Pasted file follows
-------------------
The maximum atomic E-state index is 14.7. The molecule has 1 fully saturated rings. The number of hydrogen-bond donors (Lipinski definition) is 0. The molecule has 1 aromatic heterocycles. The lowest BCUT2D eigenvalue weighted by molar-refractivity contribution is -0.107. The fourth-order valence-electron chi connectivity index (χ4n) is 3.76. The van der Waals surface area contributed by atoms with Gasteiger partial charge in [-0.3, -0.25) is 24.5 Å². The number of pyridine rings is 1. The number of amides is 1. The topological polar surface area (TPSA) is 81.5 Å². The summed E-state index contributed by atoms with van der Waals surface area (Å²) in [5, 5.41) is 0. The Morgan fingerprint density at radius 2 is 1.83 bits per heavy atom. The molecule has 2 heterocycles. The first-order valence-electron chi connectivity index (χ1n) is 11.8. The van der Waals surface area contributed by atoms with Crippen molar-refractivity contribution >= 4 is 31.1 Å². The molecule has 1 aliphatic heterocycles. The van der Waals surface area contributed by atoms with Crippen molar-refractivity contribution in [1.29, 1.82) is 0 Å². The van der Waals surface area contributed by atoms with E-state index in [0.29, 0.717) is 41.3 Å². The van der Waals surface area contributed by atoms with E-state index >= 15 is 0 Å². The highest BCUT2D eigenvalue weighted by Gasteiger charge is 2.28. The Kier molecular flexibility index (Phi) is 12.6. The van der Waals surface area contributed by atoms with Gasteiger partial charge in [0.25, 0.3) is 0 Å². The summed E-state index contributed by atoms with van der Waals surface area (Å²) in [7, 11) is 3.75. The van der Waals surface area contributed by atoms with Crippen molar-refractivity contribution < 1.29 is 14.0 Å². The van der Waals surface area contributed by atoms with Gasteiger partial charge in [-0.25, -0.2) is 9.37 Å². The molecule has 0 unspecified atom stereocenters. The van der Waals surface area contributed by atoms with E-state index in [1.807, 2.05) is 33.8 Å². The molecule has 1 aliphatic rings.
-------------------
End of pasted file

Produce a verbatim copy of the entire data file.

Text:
The maximum atomic E-state index is 14.7. The molecule has 1 fully saturated rings. The number of hydrogen-bond donors (Lipinski definition) is 0. The molecule has 1 aromatic heterocycles. The lowest BCUT2D eigenvalue weighted by molar-refractivity contribution is -0.107. The fourth-order valence-electron chi connectivity index (χ4n) is 3.76. The van der Waals surface area contributed by atoms with Gasteiger partial charge in [-0.3, -0.25) is 24.5 Å². The number of pyridine rings is 1. The number of amides is 1. The topological polar surface area (TPSA) is 81.5 Å². The summed E-state index contributed by atoms with van der Waals surface area (Å²) in [5, 5.41) is 0. The Morgan fingerprint density at radius 2 is 1.83 bits per heavy atom. The molecule has 2 heterocycles. The first-order valence-electron chi connectivity index (χ1n) is 11.8. The van der Waals surface area contributed by atoms with Crippen molar-refractivity contribution >= 4 is 31.1 Å². The molecule has 1 aliphatic heterocycles. The van der Waals surface area contributed by atoms with Crippen molar-refractivity contribution in [1.29, 1.82) is 0 Å². The van der Waals surface area contributed by atoms with E-state index in [0.29, 0.717) is 41.3 Å². The van der Waals surface area contributed by atoms with E-state index >= 15 is 0 Å². The highest BCUT2D eigenvalue weighted by Gasteiger charge is 2.28. The Kier molecular flexibility index (Phi) is 12.6. The van der Waals surface area contributed by atoms with Gasteiger partial charge in [0.25, 0.3) is 0 Å². The summed E-state index contributed by atoms with van der Waals surface area (Å²) in [7, 11) is 3.75. The van der Waals surface area contributed by atoms with Crippen molar-refractivity contribution < 1.29 is 14.0 Å². The van der Waals surface area contributed by atoms with Gasteiger partial charge in [-0.25, -0.2) is 9.37 Å². The molecule has 0 unspecified atom stereocenters. The van der Waals surface area contributed by atoms with E-state index in [1.807, 2.05) is 33.8 Å². The molecule has 1 aliphatic rings.